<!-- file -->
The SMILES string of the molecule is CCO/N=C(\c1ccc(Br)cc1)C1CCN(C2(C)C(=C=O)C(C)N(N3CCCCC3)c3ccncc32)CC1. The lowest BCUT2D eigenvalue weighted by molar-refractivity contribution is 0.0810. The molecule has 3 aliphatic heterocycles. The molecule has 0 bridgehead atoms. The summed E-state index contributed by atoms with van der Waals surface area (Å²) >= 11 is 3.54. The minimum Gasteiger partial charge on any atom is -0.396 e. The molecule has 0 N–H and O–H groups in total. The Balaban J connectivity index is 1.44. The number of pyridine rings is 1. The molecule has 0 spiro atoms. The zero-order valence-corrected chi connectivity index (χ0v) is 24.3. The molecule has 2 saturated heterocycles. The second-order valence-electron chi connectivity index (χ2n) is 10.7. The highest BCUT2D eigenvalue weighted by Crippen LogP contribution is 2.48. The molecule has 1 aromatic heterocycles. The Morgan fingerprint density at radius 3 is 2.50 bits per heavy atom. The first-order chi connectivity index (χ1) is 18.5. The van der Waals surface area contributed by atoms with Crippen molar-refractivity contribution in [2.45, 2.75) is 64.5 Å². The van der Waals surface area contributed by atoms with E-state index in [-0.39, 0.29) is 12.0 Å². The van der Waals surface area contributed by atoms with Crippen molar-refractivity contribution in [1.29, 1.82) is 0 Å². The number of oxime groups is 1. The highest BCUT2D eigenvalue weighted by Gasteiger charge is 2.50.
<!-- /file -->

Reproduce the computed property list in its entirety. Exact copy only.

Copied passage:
The SMILES string of the molecule is CCO/N=C(\c1ccc(Br)cc1)C1CCN(C2(C)C(=C=O)C(C)N(N3CCCCC3)c3ccncc32)CC1. The lowest BCUT2D eigenvalue weighted by molar-refractivity contribution is 0.0810. The molecule has 3 aliphatic heterocycles. The molecule has 0 bridgehead atoms. The summed E-state index contributed by atoms with van der Waals surface area (Å²) >= 11 is 3.54. The minimum Gasteiger partial charge on any atom is -0.396 e. The molecule has 0 N–H and O–H groups in total. The Balaban J connectivity index is 1.44. The number of pyridine rings is 1. The molecule has 0 spiro atoms. The zero-order valence-corrected chi connectivity index (χ0v) is 24.3. The molecule has 2 saturated heterocycles. The second-order valence-electron chi connectivity index (χ2n) is 10.7. The highest BCUT2D eigenvalue weighted by Crippen LogP contribution is 2.48. The molecule has 1 aromatic heterocycles. The Morgan fingerprint density at radius 3 is 2.50 bits per heavy atom. The first-order chi connectivity index (χ1) is 18.5. The van der Waals surface area contributed by atoms with Crippen molar-refractivity contribution in [2.45, 2.75) is 64.5 Å². The van der Waals surface area contributed by atoms with E-state index in [-0.39, 0.29) is 12.0 Å². The van der Waals surface area contributed by atoms with Crippen molar-refractivity contribution in [1.29, 1.82) is 0 Å². The number of oxime groups is 1. The highest BCUT2D eigenvalue weighted by Gasteiger charge is 2.50.